The use of soybean peroxidase in amperometric biosensors
Carolan, Neil (2004) The use of soybean peroxidase in amperometric biosensors. PhD thesis, Dublin City University.
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Traditionally Horseradish peroxidase (HRP) the archetypal class III plant peroxidase has been investigated with respect to chemical modifications, organic solvent tolerance studies, reaction kinetics, kinetics in organic solvents, immunohistochemical and in biosensor fabrication. However HRP has many factors that prevent its use in industrial, and research areas. This is because of its inherent structure, and activity restrictions in regard to temperature, its pH range of activity, and solvents it is catalytically active in. There is another class III plant peroxidase, which has greater stability with regards to the above factors, this peroxidase is Soybean peroxidase (SBP). This is the peroxidase that is investigated in this work.
Chemical modifications historically have targeted amino acid residues in the tertiary folded active form of an enzyme. HRP and many other enzymes have been chemically modified by modifying the E - N H 3 group of lysine (HRP has 3 lysines available for modification out of 5 lysines). SBP cannot be chemically modified in this fashion, because it has no lysines available for modification, out of 3 lysines). Therefore in order to attempt to successfully chemically modify SBP another approach needs to be studied. SBP is a glycosylated enzyme. By chemically modifying this catalytically inactive region of SBP, an increase in stability and activity can be achieved.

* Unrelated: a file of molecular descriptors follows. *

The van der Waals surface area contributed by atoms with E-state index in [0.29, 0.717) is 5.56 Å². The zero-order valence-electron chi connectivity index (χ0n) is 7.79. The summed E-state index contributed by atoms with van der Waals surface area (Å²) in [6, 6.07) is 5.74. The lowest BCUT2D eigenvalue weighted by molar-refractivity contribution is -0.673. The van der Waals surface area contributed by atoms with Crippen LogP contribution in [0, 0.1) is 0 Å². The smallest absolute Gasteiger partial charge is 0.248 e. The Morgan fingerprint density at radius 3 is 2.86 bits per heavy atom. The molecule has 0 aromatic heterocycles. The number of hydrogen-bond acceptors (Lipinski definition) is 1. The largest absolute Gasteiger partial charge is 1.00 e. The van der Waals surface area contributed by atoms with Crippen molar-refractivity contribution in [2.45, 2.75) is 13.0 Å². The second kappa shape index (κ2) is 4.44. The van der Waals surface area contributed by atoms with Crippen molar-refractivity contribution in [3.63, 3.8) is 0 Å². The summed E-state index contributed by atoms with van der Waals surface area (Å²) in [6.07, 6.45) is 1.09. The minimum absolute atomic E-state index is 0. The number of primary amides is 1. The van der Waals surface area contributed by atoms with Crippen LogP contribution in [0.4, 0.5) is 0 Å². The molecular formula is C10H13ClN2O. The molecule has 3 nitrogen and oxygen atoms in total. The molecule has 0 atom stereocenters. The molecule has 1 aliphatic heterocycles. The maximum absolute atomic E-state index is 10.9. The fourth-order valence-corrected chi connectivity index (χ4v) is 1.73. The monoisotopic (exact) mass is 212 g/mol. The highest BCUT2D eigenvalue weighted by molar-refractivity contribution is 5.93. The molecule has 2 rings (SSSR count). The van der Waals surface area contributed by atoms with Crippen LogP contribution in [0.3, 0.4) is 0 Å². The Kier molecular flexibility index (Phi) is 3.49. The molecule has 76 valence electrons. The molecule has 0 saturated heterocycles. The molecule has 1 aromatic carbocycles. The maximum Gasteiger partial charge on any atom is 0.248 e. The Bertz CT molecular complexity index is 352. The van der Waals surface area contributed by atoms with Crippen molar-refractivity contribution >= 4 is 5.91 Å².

Three methods of chemically modifying the carbohydrate shell, these were modifying by dextran dialdehyde, adipic acid dihydrazide (AADH), and ferrocene carboxcylic acid (FeCOOH). The dextran dialdehyde modification yielded a 2-fold modification. The AADH modification yielded a three-fold modification, but problems arose with the inhibition of the enzymes active site and the cross-linking agent. The FeCOOH modification was successful adding at least 2 extra irons to the enzyme. The modified was used in conjunction with a sensor. This modification also reduces the electron transfer distance between the enzyme and the transducer. This sensor was characterised and compared to a native SBP biosensor.
Also investigated in this work was the non-heme peroxidase vanadium bromoperoxidase (VBrPO). VBrPO is a sourced enzyme, utilising vanadium at its active site. The native enzyme was characterised and the dextran dialdehyde modification was carried out on it. The modification was then characterised and compared to the native form of the enzyme.
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